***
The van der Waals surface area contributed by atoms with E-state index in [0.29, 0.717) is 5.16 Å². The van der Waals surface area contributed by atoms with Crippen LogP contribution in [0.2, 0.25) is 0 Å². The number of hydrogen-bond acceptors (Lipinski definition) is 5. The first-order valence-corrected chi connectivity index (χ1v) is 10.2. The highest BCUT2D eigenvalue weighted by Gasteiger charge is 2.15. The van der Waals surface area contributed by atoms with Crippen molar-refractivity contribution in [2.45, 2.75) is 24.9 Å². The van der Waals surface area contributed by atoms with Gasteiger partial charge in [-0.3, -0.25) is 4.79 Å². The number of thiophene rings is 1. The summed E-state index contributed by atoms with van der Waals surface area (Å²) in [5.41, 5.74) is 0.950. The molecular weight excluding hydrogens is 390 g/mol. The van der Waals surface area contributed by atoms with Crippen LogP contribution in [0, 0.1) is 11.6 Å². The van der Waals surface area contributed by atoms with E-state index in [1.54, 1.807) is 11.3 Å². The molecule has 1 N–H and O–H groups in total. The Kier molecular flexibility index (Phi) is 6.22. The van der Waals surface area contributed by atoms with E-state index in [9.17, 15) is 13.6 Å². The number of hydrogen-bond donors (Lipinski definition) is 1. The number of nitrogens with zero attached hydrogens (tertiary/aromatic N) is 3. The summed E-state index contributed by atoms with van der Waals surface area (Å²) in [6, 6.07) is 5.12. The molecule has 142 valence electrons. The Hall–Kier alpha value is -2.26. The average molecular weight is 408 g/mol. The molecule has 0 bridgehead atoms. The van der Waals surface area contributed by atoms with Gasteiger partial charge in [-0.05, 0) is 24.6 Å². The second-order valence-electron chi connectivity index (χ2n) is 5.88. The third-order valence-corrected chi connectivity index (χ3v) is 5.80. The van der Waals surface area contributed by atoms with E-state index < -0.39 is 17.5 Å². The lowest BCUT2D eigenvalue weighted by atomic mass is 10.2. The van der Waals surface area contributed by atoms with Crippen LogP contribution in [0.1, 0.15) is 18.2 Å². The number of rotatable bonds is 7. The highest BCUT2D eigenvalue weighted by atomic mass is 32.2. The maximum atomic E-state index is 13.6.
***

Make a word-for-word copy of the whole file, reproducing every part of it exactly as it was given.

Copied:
The van der Waals surface area contributed by atoms with E-state index in [0.29, 0.717) is 5.16 Å². The van der Waals surface area contributed by atoms with Crippen LogP contribution in [0.2, 0.25) is 0 Å². The number of hydrogen-bond acceptors (Lipinski definition) is 5. The first-order valence-corrected chi connectivity index (χ1v) is 10.2. The highest BCUT2D eigenvalue weighted by Gasteiger charge is 2.15. The van der Waals surface area contributed by atoms with Crippen molar-refractivity contribution in [2.45, 2.75) is 24.9 Å². The van der Waals surface area contributed by atoms with Gasteiger partial charge in [-0.3, -0.25) is 4.79 Å². The number of thiophene rings is 1. The summed E-state index contributed by atoms with van der Waals surface area (Å²) in [5.41, 5.74) is 0.950. The molecular weight excluding hydrogens is 390 g/mol. The van der Waals surface area contributed by atoms with Crippen LogP contribution in [0, 0.1) is 11.6 Å². The van der Waals surface area contributed by atoms with E-state index in [1.54, 1.807) is 11.3 Å². The molecule has 1 N–H and O–H groups in total. The Kier molecular flexibility index (Phi) is 6.22. The van der Waals surface area contributed by atoms with E-state index in [9.17, 15) is 13.6 Å². The number of hydrogen-bond donors (Lipinski definition) is 1. The number of nitrogens with zero attached hydrogens (tertiary/aromatic N) is 3. The summed E-state index contributed by atoms with van der Waals surface area (Å²) in [6, 6.07) is 5.12. The molecule has 142 valence electrons. The Hall–Kier alpha value is -2.26. The average molecular weight is 408 g/mol. The molecule has 0 bridgehead atoms. The van der Waals surface area contributed by atoms with Gasteiger partial charge in [-0.05, 0) is 24.6 Å². The second-order valence-electron chi connectivity index (χ2n) is 5.88. The third-order valence-corrected chi connectivity index (χ3v) is 5.80. The van der Waals surface area contributed by atoms with E-state index < -0.39 is 17.5 Å². The lowest BCUT2D eigenvalue weighted by atomic mass is 10.2. The van der Waals surface area contributed by atoms with Crippen LogP contribution in [0.1, 0.15) is 18.2 Å². The number of rotatable bonds is 7. The highest BCUT2D eigenvalue weighted by atomic mass is 32.2. The maximum atomic E-state index is 13.6.